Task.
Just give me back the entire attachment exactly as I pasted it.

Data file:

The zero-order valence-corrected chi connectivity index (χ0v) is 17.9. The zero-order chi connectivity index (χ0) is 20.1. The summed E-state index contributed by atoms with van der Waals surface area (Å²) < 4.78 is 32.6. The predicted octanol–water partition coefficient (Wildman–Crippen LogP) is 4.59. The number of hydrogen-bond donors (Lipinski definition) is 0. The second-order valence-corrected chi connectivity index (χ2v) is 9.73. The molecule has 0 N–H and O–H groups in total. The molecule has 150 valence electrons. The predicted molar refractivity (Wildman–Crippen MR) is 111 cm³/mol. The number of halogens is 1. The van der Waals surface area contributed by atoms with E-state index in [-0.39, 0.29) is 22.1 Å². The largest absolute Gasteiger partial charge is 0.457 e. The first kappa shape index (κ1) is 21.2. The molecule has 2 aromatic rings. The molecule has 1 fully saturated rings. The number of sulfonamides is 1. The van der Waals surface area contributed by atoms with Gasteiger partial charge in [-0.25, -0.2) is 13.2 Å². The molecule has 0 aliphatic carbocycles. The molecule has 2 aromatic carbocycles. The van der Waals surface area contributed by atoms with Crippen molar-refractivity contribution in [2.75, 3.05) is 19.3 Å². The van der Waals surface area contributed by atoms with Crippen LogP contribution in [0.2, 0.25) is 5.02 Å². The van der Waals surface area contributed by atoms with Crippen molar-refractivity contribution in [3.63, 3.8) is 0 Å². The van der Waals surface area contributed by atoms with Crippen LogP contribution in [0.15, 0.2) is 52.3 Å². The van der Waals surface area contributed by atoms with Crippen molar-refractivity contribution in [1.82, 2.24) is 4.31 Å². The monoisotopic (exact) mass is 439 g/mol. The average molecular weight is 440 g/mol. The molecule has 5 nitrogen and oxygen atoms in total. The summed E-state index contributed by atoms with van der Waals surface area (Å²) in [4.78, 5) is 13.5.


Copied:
The zero-order valence-corrected chi connectivity index (χ0v) is 17.9. The zero-order chi connectivity index (χ0) is 20.1. The summed E-state index contributed by atoms with van der Waals surface area (Å²) < 4.78 is 32.6. The predicted octanol–water partition coefficient (Wildman–Crippen LogP) is 4.59. The number of hydrogen-bond donors (Lipinski definition) is 0. The second-order valence-corrected chi connectivity index (χ2v) is 9.73. The molecule has 0 N–H and O–H groups in total. The molecule has 150 valence electrons. The predicted molar refractivity (Wildman–Crippen MR) is 111 cm³/mol. The number of halogens is 1. The van der Waals surface area contributed by atoms with E-state index in [-0.39, 0.29) is 22.1 Å². The largest absolute Gasteiger partial charge is 0.457 e. The first kappa shape index (κ1) is 21.2. The molecule has 2 aromatic rings. The molecule has 1 fully saturated rings. The number of sulfonamides is 1. The van der Waals surface area contributed by atoms with Gasteiger partial charge in [-0.25, -0.2) is 13.2 Å². The molecule has 0 aliphatic carbocycles. The molecule has 2 aromatic carbocycles. The van der Waals surface area contributed by atoms with Crippen molar-refractivity contribution in [2.75, 3.05) is 19.3 Å². The van der Waals surface area contributed by atoms with Crippen LogP contribution in [0.2, 0.25) is 5.02 Å². The van der Waals surface area contributed by atoms with Crippen molar-refractivity contribution in [3.63, 3.8) is 0 Å². The van der Waals surface area contributed by atoms with Crippen LogP contribution in [0.15, 0.2) is 52.3 Å². The van der Waals surface area contributed by atoms with Crippen molar-refractivity contribution in [1.82, 2.24) is 4.31 Å². The monoisotopic (exact) mass is 439 g/mol. The average molecular weight is 440 g/mol. The molecule has 5 nitrogen and oxygen atoms in total. The summed E-state index contributed by atoms with van der Waals surface area (Å²) in [4.78, 5) is 13.5.